Revisiting the “Seven Countries Study” and the benefits of the Mediterranean diet
© Dr. Michael D. Jacobson, D.O. Do not reproduce this article without permission.
At a recent Continuing Medical Education (CME) event, I was inspired by a family physician’s presentation about the powerful benefits of the Mediterranean diet. If I’m honest, a lack of self-discipline and minimal shared interest from others caused me to stray away from what I learned years ago, but Dr. Louis Kuritzky’s presentation stirred in me a desire to return to this dietary lifestyle change.
Many of the diet’s concepts are captured in my first book, The Word on Health, in “The Biblical Diet Pyramid” illustration. The information was based on an intensive study of Scripture and a comprehensive review of the time’s scientific nutritional literature.
One example includes the landmark 1970 “Seven Countries Study” where scientists studied coronary heart diseases in seven countries: Finland, Yugoslavia, Japan, Italy, Greece, the Netherlands and the United States. The project was the first of its kind to document the association between coronary heart disease and high cholesterol, high blood pressure and dietary and lifestyle factors. I was most impressed that the island of Crete’s death rate due to coronary heart disease was only two percent of that of the United States.
A study was also performed in Lyon, France to see if the diet could have a similar impact in a western country. Scientists randomly assigned men and women who had suffered a heart attack into one of two groups. The control group received standard medical and dietary advice while the experimental group consented to following a southern Mediterranean diet.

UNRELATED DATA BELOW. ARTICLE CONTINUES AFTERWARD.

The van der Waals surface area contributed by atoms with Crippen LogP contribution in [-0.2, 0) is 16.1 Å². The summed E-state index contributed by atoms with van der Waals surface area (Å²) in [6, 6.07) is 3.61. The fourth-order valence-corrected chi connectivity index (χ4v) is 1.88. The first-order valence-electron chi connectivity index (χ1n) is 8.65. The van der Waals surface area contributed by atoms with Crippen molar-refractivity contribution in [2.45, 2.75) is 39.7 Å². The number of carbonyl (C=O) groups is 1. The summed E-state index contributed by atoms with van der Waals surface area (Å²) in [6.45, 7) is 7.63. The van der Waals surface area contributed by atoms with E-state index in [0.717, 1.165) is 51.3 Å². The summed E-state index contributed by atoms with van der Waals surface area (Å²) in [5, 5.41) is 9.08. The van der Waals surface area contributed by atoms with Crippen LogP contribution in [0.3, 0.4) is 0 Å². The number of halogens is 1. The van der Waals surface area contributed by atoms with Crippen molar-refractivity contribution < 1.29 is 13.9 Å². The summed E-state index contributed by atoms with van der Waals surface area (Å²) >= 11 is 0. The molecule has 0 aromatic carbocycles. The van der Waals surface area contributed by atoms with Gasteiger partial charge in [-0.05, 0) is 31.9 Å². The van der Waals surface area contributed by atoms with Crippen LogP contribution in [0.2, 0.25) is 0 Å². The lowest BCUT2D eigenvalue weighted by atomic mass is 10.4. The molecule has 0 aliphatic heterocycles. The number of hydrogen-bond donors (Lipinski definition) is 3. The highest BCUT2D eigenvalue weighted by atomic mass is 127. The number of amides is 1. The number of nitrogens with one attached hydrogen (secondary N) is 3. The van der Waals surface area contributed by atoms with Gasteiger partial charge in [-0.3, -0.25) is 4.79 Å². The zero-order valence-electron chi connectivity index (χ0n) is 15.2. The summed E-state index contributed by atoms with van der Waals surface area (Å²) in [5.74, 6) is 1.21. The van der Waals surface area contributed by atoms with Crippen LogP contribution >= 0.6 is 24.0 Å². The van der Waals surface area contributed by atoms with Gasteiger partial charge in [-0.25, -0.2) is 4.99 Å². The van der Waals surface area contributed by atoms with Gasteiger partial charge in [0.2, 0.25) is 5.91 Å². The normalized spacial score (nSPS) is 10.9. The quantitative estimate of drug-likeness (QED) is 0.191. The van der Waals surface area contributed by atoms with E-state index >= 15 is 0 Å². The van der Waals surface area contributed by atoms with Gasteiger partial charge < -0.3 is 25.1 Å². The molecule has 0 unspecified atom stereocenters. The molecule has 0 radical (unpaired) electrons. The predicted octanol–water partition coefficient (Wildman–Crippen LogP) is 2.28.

The results were so dramatic that the study was discontinued early (after just five years): Those who followed the southern Mediterranean diet reduced their chances of having another significant cardiovascular event such as stroke, heart attack or death by 70 percent.
Furthermore, Dr. Kuritzky shared that today’s standard medical advice for someone who’s suffered a heart attack is to quit smoking and take medication (ie. beta blockers, statins or both). Yet, the Mediterranean diet is more effective at preventing future events. For example, the diet can reduce the risk of cardiovascular disease by a whopping 56 percent, whereas discontinuing smoking appears to reduce the risk by 46 percent (still very significant). Taking a beta blocker cuts risk by 39 percent, and a statin reduces risk by only 25 percent.
He also pointed out that “up to 80 percent of heart disease, stroke and Type II diabetes (and more than one third of the most common cancers) could be prevented by eliminating obesity, unhealthy diets and physical inactivity.”
Earlier I acknowledged obstacles I experienced when implementing a Mediterranean diet, but Dr. Kuritzky provided a helpful resource I’d like to share with you from Intermountain Healthcare.
The Live Well Mediterranean Diet brochure (see intermountainhealthcare.org/ext/Dcmnt?ncid=527023066) simplifies the diet by beginning with the general parameters including:
- Minimizing red meat and sweets consumption to only a couple of times per month
- Moderating fish, poultry, eggs, cheese and yogurt throughout the week
- Consuming daily (without limitation) fresh fruits, vegetables, whole grains, legumes and nuts.
The brochure also includes a checklist to assist in menu planning and grocery shopping.
I hope you find this information as helpful as I did. May God bless you as you exercise good stewardship over your health.
Dr. Jacobson’s note: This was one of two excellent lectures that addressed with convincing support the links between diet, disease and longevity.
- De Lorgeril, M et al. Circulation 1999; 99:779-785
- Estruch, R et al NEJM 2013; 368(14); 1279-90
- Kuritzky, Louis. “Things I Wish I Knew Last Year.” Lecture, Medical-Dental-Legal Update, South Lake Tahoe, January 28, 2019.
- Roger, VL et al. Published online in Circulation. Dec 15, 2010.